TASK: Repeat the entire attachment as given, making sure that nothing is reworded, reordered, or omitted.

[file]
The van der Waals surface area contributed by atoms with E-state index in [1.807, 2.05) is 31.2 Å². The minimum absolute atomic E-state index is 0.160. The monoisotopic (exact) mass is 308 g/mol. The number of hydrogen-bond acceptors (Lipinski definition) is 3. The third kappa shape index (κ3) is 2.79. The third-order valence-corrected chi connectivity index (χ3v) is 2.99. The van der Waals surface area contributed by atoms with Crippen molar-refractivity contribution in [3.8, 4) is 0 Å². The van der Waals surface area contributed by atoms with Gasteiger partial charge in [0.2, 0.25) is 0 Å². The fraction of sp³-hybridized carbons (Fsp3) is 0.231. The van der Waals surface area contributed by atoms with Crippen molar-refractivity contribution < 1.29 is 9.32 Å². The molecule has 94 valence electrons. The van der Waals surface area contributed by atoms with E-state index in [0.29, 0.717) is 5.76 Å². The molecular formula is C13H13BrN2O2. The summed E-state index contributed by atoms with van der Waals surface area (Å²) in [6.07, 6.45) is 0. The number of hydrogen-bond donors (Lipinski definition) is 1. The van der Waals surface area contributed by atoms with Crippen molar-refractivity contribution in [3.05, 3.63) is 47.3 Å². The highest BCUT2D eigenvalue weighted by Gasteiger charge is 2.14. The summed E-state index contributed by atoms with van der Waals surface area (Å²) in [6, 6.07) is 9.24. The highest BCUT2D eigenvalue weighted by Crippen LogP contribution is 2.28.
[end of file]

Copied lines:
The van der Waals surface area contributed by atoms with E-state index in [1.807, 2.05) is 31.2 Å². The minimum absolute atomic E-state index is 0.160. The monoisotopic (exact) mass is 308 g/mol. The number of hydrogen-bond acceptors (Lipinski definition) is 3. The third kappa shape index (κ3) is 2.79. The third-order valence-corrected chi connectivity index (χ3v) is 2.99. The van der Waals surface area contributed by atoms with Crippen molar-refractivity contribution in [3.8, 4) is 0 Å². The van der Waals surface area contributed by atoms with Gasteiger partial charge in [0.2, 0.25) is 0 Å². The fraction of sp³-hybridized carbons (Fsp3) is 0.231. The van der Waals surface area contributed by atoms with Crippen molar-refractivity contribution < 1.29 is 9.32 Å². The molecule has 94 valence electrons. The van der Waals surface area contributed by atoms with E-state index in [0.29, 0.717) is 5.76 Å². The molecular formula is C13H13BrN2O2. The summed E-state index contributed by atoms with van der Waals surface area (Å²) in [6.07, 6.45) is 0. The number of hydrogen-bond donors (Lipinski definition) is 1. The van der Waals surface area contributed by atoms with Crippen molar-refractivity contribution in [3.05, 3.63) is 47.3 Å². The highest BCUT2D eigenvalue weighted by Gasteiger charge is 2.14. The summed E-state index contributed by atoms with van der Waals surface area (Å²) in [6, 6.07) is 9.24. The highest BCUT2D eigenvalue weighted by Crippen LogP contribution is 2.28.